14:00 Ewen Davies (Imperial College)
14:15 Emma Woodfield (British Antarctic Survey)
Wave-Particle interactions with energetic electrons at Earth, Jupiter and Saturn
14:30 - 15:30 POSTERS & DISCUSSION – CHAIR JONATHAN NICHOLS
Patrick Guio (UCL)
Will Dunn (UCL/MSSL)
Joe Kinrade (Lancaster Univ.)
Andrew Fazakerley (UCL/MSSL)
John Coxon (Univ. Southampton)
Arianna Sorba (UCL)
Joe Reed (Univ. Southampton)
Greg Hunt (Imperial College)
A RAS Specialist Discussion Meeting organised by Dr Mike Childress (Southampton);
We are entering a golden-age in the study of optical transients. Many surveys with leading UK involvement are reaching maturity in both the imaging and spectroscopic domains. These have provided rich datasets for cosmological studies (e.g., with type Ia supernovae), and diverse datasets with which to explore the extragalactic transient universe, revealing unexpected types of cosmic explosions and transient events (e.g., superluminous supernovae, tidal disruption events). Progress in the next few years may see the first optical/IR counterparts of both gravitational wave sources and fast radio bursts. Simultaneously, these data are inspiring new state-of-the art theoretical models to uncover the detailed physics. With new time-domain surveys and instruments/facilities on the horizon such as the Large Synoptic Survey Telescope (LSST) and the Zwicky Transient Factory (ZTF), this meeting will review the current status of optical transient science and look to the future of what may be revealed by the next generation of cutting-edge facilities. We welcome contributions on all aspects of extragalactic optical transients, observational and theoretical, both science-focussed and forward-looking to new facilities.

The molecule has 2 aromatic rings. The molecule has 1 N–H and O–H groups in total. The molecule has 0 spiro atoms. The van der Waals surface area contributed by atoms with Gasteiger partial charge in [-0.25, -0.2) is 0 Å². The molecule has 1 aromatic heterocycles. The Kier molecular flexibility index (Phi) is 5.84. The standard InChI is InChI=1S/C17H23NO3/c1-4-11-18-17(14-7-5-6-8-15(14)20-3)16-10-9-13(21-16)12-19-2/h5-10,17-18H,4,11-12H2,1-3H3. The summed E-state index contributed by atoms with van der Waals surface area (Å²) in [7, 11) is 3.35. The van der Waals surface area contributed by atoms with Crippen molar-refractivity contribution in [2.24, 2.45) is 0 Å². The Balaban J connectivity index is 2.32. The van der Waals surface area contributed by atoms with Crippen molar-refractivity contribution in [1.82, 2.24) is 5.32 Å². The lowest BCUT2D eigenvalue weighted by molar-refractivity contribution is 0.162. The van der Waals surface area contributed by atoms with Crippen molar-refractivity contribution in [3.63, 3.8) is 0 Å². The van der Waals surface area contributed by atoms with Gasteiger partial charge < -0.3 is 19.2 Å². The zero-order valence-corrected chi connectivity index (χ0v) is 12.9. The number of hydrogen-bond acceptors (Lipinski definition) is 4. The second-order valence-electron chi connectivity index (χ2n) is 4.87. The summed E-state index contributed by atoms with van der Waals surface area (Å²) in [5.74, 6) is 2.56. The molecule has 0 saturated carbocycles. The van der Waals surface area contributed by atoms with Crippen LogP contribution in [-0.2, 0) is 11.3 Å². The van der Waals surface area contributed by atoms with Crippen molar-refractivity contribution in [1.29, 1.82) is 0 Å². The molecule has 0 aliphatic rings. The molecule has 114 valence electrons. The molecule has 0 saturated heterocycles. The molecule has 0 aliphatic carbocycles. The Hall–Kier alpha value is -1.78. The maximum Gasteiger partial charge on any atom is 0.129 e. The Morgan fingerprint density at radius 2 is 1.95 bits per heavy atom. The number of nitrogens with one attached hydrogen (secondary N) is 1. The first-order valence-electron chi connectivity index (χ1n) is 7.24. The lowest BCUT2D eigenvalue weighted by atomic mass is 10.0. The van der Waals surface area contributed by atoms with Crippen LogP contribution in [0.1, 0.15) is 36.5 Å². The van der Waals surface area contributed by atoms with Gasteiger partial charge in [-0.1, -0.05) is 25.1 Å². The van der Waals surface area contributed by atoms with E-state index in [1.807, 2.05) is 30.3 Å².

Dr John Armitage (Institut de Physique du Globe de Paris), RAS Research Fellowship
Ms Jane MacArthur (University of Leicester)
2017 EDDINGTON LECTURE
Our Galaxy is thought to be dynamically young with a fairly smooth potential dominated by a nearly spherical dark matter halo that has evolved little in the last several billion years. These attributes broadly suggest that potential evolution and dynamical chaos should have negligible influences on the orbits of its constituent stars, as well as on the stellar structures they collectively support. This talk reviews some recent results which point to signatures of Galactic evolution and the chaotic nature of stellar orbits that can be (and have been) observed.
A RAS Specialist Discussion Meeting organised by *Helen Walker (STFC/RAL); Andrew Holland (Open); Ross Burgon (Open)
Please note not usual second Friday of the month date due to Good Friday falling then, plus earlier start and finish times.
A RAS Specialist Discussion Meeting organised by *Robert Crittenden (Portsmouth);
Please not not usual 2nd Friday of month date due to Good Friday falling then, plus earlier start and finish times.
A RAS Specialist Discussion Meeting organised by *Sarah Bridle (Manchester); Bob Mann (Edinburgh)
A RAS Specialist Discussion Meeting organised by Andy Nowacki (Leeds); Richard Holme (Liverpool),Tim Elliott (Bristol)
The Study of the Earth's Deep Interior (SEDI) focusses on the study of Earth's mantle and core and has links to comparative planetology. The meeting will comprise invited review talks, contributed student-presented talks and include discussion about the big, unsolved questions in deep Earth research. Additionally we will have the opportunity for poster presentations over an extended lunch. This meeting will help to identify important topics in deep Earth research to which the UK SEDI community might contribute and we hope to foster new collaborations between UK and international deep Earth researchers. Submissions for contributed talks (abstract required) or posters (title required) on any SEDI-related theme are welcome.
For more details and abstract submission, see the meeting website at:
The AGM is only open to Fellows; non-Fellows intending to attend the following Ordinary meeting are welcome to wait in the Lower Library of the Geological Society.